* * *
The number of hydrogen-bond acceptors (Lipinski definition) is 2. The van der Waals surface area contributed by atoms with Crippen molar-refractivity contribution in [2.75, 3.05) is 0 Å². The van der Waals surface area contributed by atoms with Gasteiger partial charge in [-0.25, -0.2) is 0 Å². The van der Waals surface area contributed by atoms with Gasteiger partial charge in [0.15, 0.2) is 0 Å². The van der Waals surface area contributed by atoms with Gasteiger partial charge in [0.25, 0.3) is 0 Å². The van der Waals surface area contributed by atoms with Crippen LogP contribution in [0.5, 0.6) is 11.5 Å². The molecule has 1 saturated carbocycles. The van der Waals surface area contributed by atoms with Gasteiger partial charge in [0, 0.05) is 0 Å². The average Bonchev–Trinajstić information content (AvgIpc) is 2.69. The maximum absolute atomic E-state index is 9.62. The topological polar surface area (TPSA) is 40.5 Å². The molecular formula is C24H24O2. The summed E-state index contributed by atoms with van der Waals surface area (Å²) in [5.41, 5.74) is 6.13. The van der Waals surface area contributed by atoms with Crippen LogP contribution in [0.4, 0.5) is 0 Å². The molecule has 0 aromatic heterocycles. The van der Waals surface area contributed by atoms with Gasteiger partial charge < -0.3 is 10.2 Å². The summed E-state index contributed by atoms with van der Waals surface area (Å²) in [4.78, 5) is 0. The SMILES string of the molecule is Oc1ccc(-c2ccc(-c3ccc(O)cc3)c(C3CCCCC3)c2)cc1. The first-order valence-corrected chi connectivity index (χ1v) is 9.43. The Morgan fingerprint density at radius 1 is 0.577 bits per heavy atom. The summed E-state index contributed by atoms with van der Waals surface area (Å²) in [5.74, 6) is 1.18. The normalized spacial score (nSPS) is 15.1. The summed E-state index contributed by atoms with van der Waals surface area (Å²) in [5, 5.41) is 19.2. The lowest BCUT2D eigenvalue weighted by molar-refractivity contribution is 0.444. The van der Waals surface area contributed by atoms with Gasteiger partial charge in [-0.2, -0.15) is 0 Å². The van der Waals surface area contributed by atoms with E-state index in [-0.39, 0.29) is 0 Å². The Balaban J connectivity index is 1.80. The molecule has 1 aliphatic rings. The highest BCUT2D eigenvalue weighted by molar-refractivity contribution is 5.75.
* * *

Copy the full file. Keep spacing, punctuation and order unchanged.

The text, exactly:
The number of hydrogen-bond acceptors (Lipinski definition) is 2. The van der Waals surface area contributed by atoms with Crippen molar-refractivity contribution in [2.75, 3.05) is 0 Å². The van der Waals surface area contributed by atoms with Gasteiger partial charge in [-0.25, -0.2) is 0 Å². The van der Waals surface area contributed by atoms with Gasteiger partial charge in [0.15, 0.2) is 0 Å². The van der Waals surface area contributed by atoms with Gasteiger partial charge in [0.25, 0.3) is 0 Å². The van der Waals surface area contributed by atoms with Crippen LogP contribution in [0.5, 0.6) is 11.5 Å². The molecule has 1 saturated carbocycles. The van der Waals surface area contributed by atoms with Gasteiger partial charge in [0, 0.05) is 0 Å². The average Bonchev–Trinajstić information content (AvgIpc) is 2.69. The maximum absolute atomic E-state index is 9.62. The topological polar surface area (TPSA) is 40.5 Å². The molecular formula is C24H24O2. The summed E-state index contributed by atoms with van der Waals surface area (Å²) in [5.41, 5.74) is 6.13. The van der Waals surface area contributed by atoms with Crippen LogP contribution in [0.4, 0.5) is 0 Å². The molecule has 0 aromatic heterocycles. The van der Waals surface area contributed by atoms with Gasteiger partial charge < -0.3 is 10.2 Å². The summed E-state index contributed by atoms with van der Waals surface area (Å²) in [4.78, 5) is 0. The SMILES string of the molecule is Oc1ccc(-c2ccc(-c3ccc(O)cc3)c(C3CCCCC3)c2)cc1. The first-order valence-corrected chi connectivity index (χ1v) is 9.43. The Morgan fingerprint density at radius 1 is 0.577 bits per heavy atom. The summed E-state index contributed by atoms with van der Waals surface area (Å²) in [5.74, 6) is 1.18. The normalized spacial score (nSPS) is 15.1. The summed E-state index contributed by atoms with van der Waals surface area (Å²) in [5, 5.41) is 19.2. The lowest BCUT2D eigenvalue weighted by molar-refractivity contribution is 0.444. The van der Waals surface area contributed by atoms with Gasteiger partial charge in [-0.2, -0.15) is 0 Å². The van der Waals surface area contributed by atoms with E-state index in [-0.39, 0.29) is 0 Å². The Balaban J connectivity index is 1.80. The molecule has 1 aliphatic rings. The highest BCUT2D eigenvalue weighted by molar-refractivity contribution is 5.75.